Family mediation is a useful alternative to the courts for divorcing couples. It can save time, money and stress, whilst providing an out-of-court solution that both halves of a couple agree is fair.
The government has thrown their weight behind this solution, although they have stopped short of making it compulsory. Nevertheless, it is proving to be an increasingly popular method of sorting out disputes surrounding custody, finances or the division of assets.
What is family mediation?
Family mediation involves both halves of a couple attending meetings with a professional mediator. In a calm and relaxed environment, the three of them will thrash out the terms and conditions of their divorce.
Professional mediators are trained to be completely unbiased and are able to offer useful advice which can prevent couples from having to go through the stress of a courtroom battle.
If a couple is able to agree terms through mediation sessions, they will be drafted into a summary for the couple’s solicitors to run the rule over and, ultimately, a legally binding document can be produced.
Mediation sessions allow divorcing couples to separate their assets at a much cheaper cost. It can also speed up the divorce process quite dramatically. The government is happy for court schedules to be freed up and separating couples are generally over the moon if their divorce is made quite a bit easier.
Unfortunately, family mediation is not for everyone. Both halves of a couple have to agree to attend mediation sessions and be willing to listen to their mediator’s advice. Those who are too stubborn to do this will be unlikely to come to an agreement and are ultimately wasting their time and money. Cases which involve domestic violence or heavy drug use are unlikely to be suitable for mediation sessions.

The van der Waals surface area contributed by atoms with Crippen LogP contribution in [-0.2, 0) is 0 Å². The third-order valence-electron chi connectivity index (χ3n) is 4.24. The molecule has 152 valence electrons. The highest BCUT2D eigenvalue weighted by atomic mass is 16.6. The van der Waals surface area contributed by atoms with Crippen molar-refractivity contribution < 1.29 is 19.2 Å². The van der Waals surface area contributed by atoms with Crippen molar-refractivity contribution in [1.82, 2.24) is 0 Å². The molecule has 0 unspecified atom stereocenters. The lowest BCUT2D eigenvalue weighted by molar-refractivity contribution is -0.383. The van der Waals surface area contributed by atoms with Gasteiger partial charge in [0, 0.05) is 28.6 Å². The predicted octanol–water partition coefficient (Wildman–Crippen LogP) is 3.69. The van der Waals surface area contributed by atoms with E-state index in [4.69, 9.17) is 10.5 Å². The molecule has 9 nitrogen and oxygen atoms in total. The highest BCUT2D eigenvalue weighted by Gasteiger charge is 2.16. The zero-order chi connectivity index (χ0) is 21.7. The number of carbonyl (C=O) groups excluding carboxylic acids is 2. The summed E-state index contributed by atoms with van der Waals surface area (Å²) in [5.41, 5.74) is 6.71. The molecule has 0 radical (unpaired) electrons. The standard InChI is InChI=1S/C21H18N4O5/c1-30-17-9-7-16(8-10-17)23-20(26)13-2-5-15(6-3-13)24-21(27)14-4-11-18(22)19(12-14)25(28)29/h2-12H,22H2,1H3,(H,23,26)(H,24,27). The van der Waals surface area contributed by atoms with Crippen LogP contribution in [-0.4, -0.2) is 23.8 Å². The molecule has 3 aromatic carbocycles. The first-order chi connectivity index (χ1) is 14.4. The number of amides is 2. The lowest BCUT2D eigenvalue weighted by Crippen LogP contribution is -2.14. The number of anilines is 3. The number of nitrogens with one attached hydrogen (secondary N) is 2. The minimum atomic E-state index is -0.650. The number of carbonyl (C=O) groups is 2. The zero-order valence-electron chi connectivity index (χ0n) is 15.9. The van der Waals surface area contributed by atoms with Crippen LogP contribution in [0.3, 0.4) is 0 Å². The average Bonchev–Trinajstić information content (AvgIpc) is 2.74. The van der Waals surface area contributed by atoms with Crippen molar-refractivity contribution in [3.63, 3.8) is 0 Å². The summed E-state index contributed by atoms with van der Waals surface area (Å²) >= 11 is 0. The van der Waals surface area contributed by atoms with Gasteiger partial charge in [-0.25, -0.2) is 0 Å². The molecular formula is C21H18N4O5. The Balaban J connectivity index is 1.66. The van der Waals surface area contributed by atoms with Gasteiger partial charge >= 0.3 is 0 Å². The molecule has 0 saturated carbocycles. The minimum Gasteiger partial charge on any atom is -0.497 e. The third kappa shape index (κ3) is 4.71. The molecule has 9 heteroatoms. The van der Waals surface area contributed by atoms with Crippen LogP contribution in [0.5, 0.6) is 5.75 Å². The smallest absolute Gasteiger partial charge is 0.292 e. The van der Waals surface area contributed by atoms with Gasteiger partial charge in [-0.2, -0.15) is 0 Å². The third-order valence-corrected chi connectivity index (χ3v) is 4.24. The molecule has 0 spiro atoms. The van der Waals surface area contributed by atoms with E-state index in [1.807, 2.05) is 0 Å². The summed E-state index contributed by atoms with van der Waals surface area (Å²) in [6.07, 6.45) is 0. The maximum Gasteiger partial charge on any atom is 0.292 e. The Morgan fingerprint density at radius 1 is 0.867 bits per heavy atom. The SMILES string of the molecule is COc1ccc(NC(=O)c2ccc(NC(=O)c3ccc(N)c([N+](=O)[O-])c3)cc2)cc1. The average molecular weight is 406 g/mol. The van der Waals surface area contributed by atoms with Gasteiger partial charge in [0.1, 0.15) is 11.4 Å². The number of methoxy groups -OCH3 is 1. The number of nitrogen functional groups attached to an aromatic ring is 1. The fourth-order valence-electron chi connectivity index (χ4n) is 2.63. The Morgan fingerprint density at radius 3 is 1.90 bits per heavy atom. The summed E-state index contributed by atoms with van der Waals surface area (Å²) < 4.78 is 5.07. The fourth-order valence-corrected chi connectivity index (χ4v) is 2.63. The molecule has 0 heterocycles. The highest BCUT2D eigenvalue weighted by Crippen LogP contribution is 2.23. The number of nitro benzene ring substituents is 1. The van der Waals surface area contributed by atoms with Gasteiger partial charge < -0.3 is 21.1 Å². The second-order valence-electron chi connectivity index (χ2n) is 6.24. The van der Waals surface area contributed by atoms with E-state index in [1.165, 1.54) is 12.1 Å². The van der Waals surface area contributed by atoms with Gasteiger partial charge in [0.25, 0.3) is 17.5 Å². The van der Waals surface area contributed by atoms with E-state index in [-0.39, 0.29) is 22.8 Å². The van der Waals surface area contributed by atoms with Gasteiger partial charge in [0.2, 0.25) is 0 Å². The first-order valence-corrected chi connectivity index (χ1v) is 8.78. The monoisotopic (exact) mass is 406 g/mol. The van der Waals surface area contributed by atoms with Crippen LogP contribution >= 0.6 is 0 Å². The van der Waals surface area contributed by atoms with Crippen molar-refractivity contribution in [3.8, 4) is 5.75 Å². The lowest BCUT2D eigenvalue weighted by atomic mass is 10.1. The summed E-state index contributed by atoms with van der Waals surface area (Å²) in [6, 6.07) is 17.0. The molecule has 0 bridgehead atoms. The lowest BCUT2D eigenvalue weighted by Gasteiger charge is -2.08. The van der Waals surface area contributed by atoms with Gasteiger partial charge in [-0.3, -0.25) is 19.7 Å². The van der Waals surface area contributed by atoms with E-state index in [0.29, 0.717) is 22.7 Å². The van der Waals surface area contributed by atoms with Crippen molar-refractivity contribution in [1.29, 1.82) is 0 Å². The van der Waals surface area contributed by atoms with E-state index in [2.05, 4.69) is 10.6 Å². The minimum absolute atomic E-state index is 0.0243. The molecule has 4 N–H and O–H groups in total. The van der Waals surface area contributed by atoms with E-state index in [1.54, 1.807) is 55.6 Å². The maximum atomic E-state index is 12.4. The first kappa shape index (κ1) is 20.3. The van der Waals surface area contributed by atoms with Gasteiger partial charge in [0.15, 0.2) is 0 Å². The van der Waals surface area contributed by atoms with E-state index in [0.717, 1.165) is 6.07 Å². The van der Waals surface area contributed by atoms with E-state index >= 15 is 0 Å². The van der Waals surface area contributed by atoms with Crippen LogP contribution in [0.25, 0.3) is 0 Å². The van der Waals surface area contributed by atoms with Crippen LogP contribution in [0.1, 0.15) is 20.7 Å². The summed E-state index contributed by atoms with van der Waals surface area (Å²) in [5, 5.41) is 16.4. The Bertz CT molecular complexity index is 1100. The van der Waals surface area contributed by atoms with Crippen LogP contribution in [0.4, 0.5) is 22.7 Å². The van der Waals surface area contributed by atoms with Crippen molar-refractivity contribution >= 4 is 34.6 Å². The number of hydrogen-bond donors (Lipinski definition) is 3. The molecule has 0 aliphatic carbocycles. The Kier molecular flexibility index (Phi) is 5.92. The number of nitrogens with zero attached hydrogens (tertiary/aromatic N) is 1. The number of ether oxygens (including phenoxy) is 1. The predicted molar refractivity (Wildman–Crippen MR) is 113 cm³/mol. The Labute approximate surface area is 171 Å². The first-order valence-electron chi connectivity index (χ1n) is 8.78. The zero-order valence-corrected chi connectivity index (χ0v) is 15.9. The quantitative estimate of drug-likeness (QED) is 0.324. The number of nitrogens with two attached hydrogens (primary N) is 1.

It’s also worth noting that mediators are unable to offer legal advice, meaning it is often appropriate to seek help from a solicitor throughout the case. This ensures that both halves of a couple understand all the topics that are discussed and are fully aware of the implications of agreeing with the mediator.
If either half of the couple is looking to get one over on their spouse and ‘win’ the verdict, then mediation is unlikely to prove effective. These sessions are only for those who are looking for an amicable divorce.
One of the major criticisms of family mediation is that it encourages those who would probably clean up in the courts to settle. For some, this isn’t necessarily a bad thing. It would appear that this was a boundary to making family mediation compulsory.
Nevertheless, family justice minister Lord McNally is adamant that mediation will play an even bigger role when settling family disputes in the future.
In 2013, he told a Family Mediation Council conference that their “time is now” and that they have a “once in a generation opportunity” to raise the profile of their profession.
So, regardless of whether it is made compulsory, it could be a safe bet that we could witness more and more couples divorcing outside of court in the future.